Contributed and Quit

Today TaxMama® hears from Sergey in the TaxQuips Forum, with this problem. “I started a new job with a 401k plan this year; but I had to quit after a few months. I accumulated some money in my 401k with this organization; and I want to take that money out now. Am I subject to 10% early withdrawal penalty for this distribution? Effectively, if the money is taken now, I do not ever use this 401 contribution to defer taxes in any way. So would I get penalized just for moving money in and out of a 401 account during the same tax year? Doesn’t seem to be fair if it turns out to be that.”

Ask TaxMama 

 Dear Sergey,

Taxes  and fair? In the same sentence? You’ve got to be kidding! 

You say that if the money is taken now, you “do not ever use this 401 contribution to defer taxes in any way.” That’s not true. You’ve already gotten the benefit in your paycheck, where you were not taxed on these contributions.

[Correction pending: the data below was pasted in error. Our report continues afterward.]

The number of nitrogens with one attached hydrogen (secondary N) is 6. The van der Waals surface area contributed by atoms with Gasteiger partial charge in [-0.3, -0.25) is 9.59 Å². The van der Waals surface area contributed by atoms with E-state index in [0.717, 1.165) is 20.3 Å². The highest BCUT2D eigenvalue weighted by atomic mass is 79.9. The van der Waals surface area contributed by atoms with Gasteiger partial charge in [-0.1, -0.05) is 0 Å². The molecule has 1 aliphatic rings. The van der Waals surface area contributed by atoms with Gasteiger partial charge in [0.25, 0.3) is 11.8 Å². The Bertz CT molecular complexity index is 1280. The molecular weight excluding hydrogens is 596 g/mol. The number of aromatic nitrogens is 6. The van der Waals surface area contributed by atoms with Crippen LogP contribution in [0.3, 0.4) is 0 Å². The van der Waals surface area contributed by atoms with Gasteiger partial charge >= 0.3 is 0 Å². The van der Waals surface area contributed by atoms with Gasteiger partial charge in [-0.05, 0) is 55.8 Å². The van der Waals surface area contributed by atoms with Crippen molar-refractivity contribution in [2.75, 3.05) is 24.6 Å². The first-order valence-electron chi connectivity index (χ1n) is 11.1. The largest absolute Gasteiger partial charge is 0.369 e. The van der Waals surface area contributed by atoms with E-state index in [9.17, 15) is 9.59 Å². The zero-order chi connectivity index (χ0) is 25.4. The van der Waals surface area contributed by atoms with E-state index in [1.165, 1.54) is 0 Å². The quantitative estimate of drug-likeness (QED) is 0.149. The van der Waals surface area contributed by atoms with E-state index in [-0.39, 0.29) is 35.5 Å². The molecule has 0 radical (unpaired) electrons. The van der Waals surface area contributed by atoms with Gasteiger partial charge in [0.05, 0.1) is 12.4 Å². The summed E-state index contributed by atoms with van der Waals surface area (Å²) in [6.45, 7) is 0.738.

Regardless, your contributions went into a pension system, not an IRA. You put the money in, reduced your taxable payroll – and got a tax benefit.  

To avoid the penalty, you have two choices:  

1) Try to convince your old employer to amend the payroll – to issue you a new check, increase your wages, file new payroll tax returns. I don’t think that’s going to happen.

2) Open an IRA account. Instruct the administrator of the 401k to roll over the funds. Then, the funds are in your hands – and no penalties.  

Besides, you wanted to put the money away towards retirement. So, what’s wrong with leaving it in an IRA?

And remember, you can find answers to all kinds of questions about retirement plans and other tax issues, free. Where? Where else? At www.TaxMama.com.

[Note: If you were subscribed to the e-mailed version of TaxQuips, you’d be getting other exciting news and tips by e-mail, that never appear on the site. Please click on the join TaxMama.com link – it’s free!] 

Please post all Comments and Replies in the new TaxQuips Forum .

One thought on “Contributed and Quit

  1. Mike Reed says:

    You would not have to pay the 10 percent additional tax, if you received the distribution after you left the company and you left the company during or after the calendar year in which you reached age 55 and your departure from the company qualifies as a separation from service.

    Topic 558 – Tax on Early Distributions from Retirement Plans, Other Than IRAs
    http://www.irs.gov/taxtopics/tc558.html

Leave a Reply